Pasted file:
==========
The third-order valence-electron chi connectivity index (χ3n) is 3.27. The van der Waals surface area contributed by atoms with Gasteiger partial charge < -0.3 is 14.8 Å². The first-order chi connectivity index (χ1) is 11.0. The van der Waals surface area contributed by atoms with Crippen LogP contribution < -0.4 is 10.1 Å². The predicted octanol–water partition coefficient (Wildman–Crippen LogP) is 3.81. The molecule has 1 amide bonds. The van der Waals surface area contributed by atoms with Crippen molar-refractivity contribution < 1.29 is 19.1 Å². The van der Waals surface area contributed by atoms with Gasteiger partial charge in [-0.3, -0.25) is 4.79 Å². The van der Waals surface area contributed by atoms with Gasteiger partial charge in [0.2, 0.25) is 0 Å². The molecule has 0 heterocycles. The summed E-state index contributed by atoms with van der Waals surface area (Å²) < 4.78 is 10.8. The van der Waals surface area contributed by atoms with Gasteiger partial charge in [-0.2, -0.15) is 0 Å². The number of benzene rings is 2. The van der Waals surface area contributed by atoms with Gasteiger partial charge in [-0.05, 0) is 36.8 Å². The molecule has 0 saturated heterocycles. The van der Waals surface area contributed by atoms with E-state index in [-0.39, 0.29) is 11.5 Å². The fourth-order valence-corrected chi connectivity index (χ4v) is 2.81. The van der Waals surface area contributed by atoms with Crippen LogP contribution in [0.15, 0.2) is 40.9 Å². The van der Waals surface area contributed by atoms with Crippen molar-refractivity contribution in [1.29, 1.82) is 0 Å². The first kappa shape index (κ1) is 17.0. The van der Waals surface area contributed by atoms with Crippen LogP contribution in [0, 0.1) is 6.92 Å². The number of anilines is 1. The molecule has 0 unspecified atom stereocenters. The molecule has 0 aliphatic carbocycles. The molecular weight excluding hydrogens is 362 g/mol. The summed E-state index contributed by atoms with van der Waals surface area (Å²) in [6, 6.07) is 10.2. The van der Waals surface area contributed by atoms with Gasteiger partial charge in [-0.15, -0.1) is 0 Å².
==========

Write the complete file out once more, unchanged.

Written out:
The third-order valence-electron chi connectivity index (χ3n) is 3.27. The van der Waals surface area contributed by atoms with Gasteiger partial charge < -0.3 is 14.8 Å². The first-order chi connectivity index (χ1) is 11.0. The van der Waals surface area contributed by atoms with Crippen LogP contribution < -0.4 is 10.1 Å². The predicted octanol–water partition coefficient (Wildman–Crippen LogP) is 3.81. The molecule has 1 amide bonds. The van der Waals surface area contributed by atoms with Crippen molar-refractivity contribution < 1.29 is 19.1 Å². The van der Waals surface area contributed by atoms with Gasteiger partial charge in [-0.3, -0.25) is 4.79 Å². The van der Waals surface area contributed by atoms with Gasteiger partial charge in [0.2, 0.25) is 0 Å². The molecule has 0 heterocycles. The summed E-state index contributed by atoms with van der Waals surface area (Å²) < 4.78 is 10.8. The van der Waals surface area contributed by atoms with Gasteiger partial charge in [-0.2, -0.15) is 0 Å². The number of benzene rings is 2. The van der Waals surface area contributed by atoms with Gasteiger partial charge in [-0.05, 0) is 36.8 Å². The molecule has 0 saturated heterocycles. The van der Waals surface area contributed by atoms with E-state index in [-0.39, 0.29) is 11.5 Å². The fourth-order valence-corrected chi connectivity index (χ4v) is 2.81. The van der Waals surface area contributed by atoms with Crippen LogP contribution in [0.15, 0.2) is 40.9 Å². The van der Waals surface area contributed by atoms with Crippen molar-refractivity contribution in [1.29, 1.82) is 0 Å². The first kappa shape index (κ1) is 17.0. The van der Waals surface area contributed by atoms with Crippen LogP contribution in [0, 0.1) is 6.92 Å². The number of anilines is 1. The molecule has 0 unspecified atom stereocenters. The molecule has 0 aliphatic carbocycles. The molecular weight excluding hydrogens is 362 g/mol. The summed E-state index contributed by atoms with van der Waals surface area (Å²) in [6, 6.07) is 10.2. The van der Waals surface area contributed by atoms with Gasteiger partial charge in [-0.15, -0.1) is 0 Å².